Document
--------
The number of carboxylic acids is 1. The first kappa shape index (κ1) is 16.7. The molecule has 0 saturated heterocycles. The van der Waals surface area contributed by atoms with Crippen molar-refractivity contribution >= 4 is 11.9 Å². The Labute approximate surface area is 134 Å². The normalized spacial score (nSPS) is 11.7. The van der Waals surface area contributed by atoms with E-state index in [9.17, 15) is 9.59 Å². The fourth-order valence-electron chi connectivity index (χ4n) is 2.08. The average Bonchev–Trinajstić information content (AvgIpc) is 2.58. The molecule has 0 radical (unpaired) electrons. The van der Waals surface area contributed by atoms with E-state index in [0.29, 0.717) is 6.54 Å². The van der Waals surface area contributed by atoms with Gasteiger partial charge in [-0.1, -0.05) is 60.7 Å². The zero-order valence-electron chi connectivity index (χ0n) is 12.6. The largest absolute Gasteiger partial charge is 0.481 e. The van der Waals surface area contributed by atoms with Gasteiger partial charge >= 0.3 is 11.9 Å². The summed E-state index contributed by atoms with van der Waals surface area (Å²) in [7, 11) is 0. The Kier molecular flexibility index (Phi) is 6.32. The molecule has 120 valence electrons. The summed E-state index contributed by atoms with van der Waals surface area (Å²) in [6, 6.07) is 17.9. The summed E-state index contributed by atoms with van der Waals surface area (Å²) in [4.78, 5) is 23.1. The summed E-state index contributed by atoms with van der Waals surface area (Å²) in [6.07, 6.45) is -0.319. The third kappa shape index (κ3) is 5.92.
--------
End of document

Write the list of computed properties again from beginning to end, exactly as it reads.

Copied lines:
The number of carboxylic acids is 1. The first kappa shape index (κ1) is 16.7. The molecule has 0 saturated heterocycles. The van der Waals surface area contributed by atoms with Crippen molar-refractivity contribution >= 4 is 11.9 Å². The Labute approximate surface area is 134 Å². The normalized spacial score (nSPS) is 11.7. The van der Waals surface area contributed by atoms with E-state index in [9.17, 15) is 9.59 Å². The fourth-order valence-electron chi connectivity index (χ4n) is 2.08. The average Bonchev–Trinajstić information content (AvgIpc) is 2.58. The molecule has 0 radical (unpaired) electrons. The van der Waals surface area contributed by atoms with E-state index in [0.29, 0.717) is 6.54 Å². The van der Waals surface area contributed by atoms with Gasteiger partial charge in [-0.1, -0.05) is 60.7 Å². The zero-order valence-electron chi connectivity index (χ0n) is 12.6. The largest absolute Gasteiger partial charge is 0.481 e. The van der Waals surface area contributed by atoms with Gasteiger partial charge >= 0.3 is 11.9 Å². The summed E-state index contributed by atoms with van der Waals surface area (Å²) in [7, 11) is 0. The Kier molecular flexibility index (Phi) is 6.32. The molecule has 120 valence electrons. The summed E-state index contributed by atoms with van der Waals surface area (Å²) in [6, 6.07) is 17.9. The summed E-state index contributed by atoms with van der Waals surface area (Å²) in [4.78, 5) is 23.1. The summed E-state index contributed by atoms with van der Waals surface area (Å²) in [6.07, 6.45) is -0.319. The third kappa shape index (κ3) is 5.92.